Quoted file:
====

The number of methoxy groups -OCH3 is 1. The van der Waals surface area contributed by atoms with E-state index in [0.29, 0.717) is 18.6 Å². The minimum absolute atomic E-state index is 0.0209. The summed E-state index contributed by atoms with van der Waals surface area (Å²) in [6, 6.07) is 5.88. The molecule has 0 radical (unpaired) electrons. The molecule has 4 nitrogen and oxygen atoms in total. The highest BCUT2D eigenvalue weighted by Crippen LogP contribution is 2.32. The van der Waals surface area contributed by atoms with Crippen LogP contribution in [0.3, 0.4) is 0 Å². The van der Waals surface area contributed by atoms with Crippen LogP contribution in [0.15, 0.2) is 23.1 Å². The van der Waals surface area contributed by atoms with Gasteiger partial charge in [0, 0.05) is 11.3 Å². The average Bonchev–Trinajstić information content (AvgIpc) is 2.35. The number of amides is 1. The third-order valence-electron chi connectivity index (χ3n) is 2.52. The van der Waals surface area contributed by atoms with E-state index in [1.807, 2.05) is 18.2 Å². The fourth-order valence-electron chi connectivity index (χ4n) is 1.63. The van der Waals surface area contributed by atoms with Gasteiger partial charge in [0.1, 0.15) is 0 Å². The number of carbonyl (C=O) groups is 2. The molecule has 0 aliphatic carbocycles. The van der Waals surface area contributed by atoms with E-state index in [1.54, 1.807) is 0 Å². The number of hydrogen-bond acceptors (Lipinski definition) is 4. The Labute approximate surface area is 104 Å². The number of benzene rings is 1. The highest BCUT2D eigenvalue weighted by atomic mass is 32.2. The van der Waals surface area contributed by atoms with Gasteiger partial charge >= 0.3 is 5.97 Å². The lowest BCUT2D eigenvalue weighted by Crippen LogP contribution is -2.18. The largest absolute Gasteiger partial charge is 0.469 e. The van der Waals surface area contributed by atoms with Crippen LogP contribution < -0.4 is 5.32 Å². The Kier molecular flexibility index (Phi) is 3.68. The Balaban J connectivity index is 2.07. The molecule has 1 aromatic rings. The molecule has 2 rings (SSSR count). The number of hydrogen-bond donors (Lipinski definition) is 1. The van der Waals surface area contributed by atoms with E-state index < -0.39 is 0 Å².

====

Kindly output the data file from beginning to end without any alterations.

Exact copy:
The number of methoxy groups -OCH3 is 1. The van der Waals surface area contributed by atoms with E-state index in [0.29, 0.717) is 18.6 Å². The minimum absolute atomic E-state index is 0.0209. The summed E-state index contributed by atoms with van der Waals surface area (Å²) in [6, 6.07) is 5.88. The molecule has 0 radical (unpaired) electrons. The molecule has 4 nitrogen and oxygen atoms in total. The highest BCUT2D eigenvalue weighted by Crippen LogP contribution is 2.32. The van der Waals surface area contributed by atoms with Crippen LogP contribution in [0.3, 0.4) is 0 Å². The van der Waals surface area contributed by atoms with Crippen LogP contribution in [0.15, 0.2) is 23.1 Å². The van der Waals surface area contributed by atoms with Gasteiger partial charge in [0, 0.05) is 11.3 Å². The average Bonchev–Trinajstić information content (AvgIpc) is 2.35. The number of amides is 1. The third-order valence-electron chi connectivity index (χ3n) is 2.52. The van der Waals surface area contributed by atoms with E-state index in [1.807, 2.05) is 18.2 Å². The fourth-order valence-electron chi connectivity index (χ4n) is 1.63. The van der Waals surface area contributed by atoms with Gasteiger partial charge in [0.1, 0.15) is 0 Å². The number of carbonyl (C=O) groups is 2. The molecule has 0 aliphatic carbocycles. The van der Waals surface area contributed by atoms with E-state index in [1.54, 1.807) is 0 Å². The number of hydrogen-bond acceptors (Lipinski definition) is 4. The Labute approximate surface area is 104 Å². The number of benzene rings is 1. The highest BCUT2D eigenvalue weighted by atomic mass is 32.2. The van der Waals surface area contributed by atoms with Gasteiger partial charge >= 0.3 is 5.97 Å². The lowest BCUT2D eigenvalue weighted by Crippen LogP contribution is -2.18. The largest absolute Gasteiger partial charge is 0.469 e. The van der Waals surface area contributed by atoms with Crippen LogP contribution < -0.4 is 5.32 Å². The Kier molecular flexibility index (Phi) is 3.68. The Balaban J connectivity index is 2.07. The molecule has 1 aromatic rings. The molecule has 2 rings (SSSR count). The number of hydrogen-bond donors (Lipinski definition) is 1. The van der Waals surface area contributed by atoms with E-state index < -0.39 is 0 Å².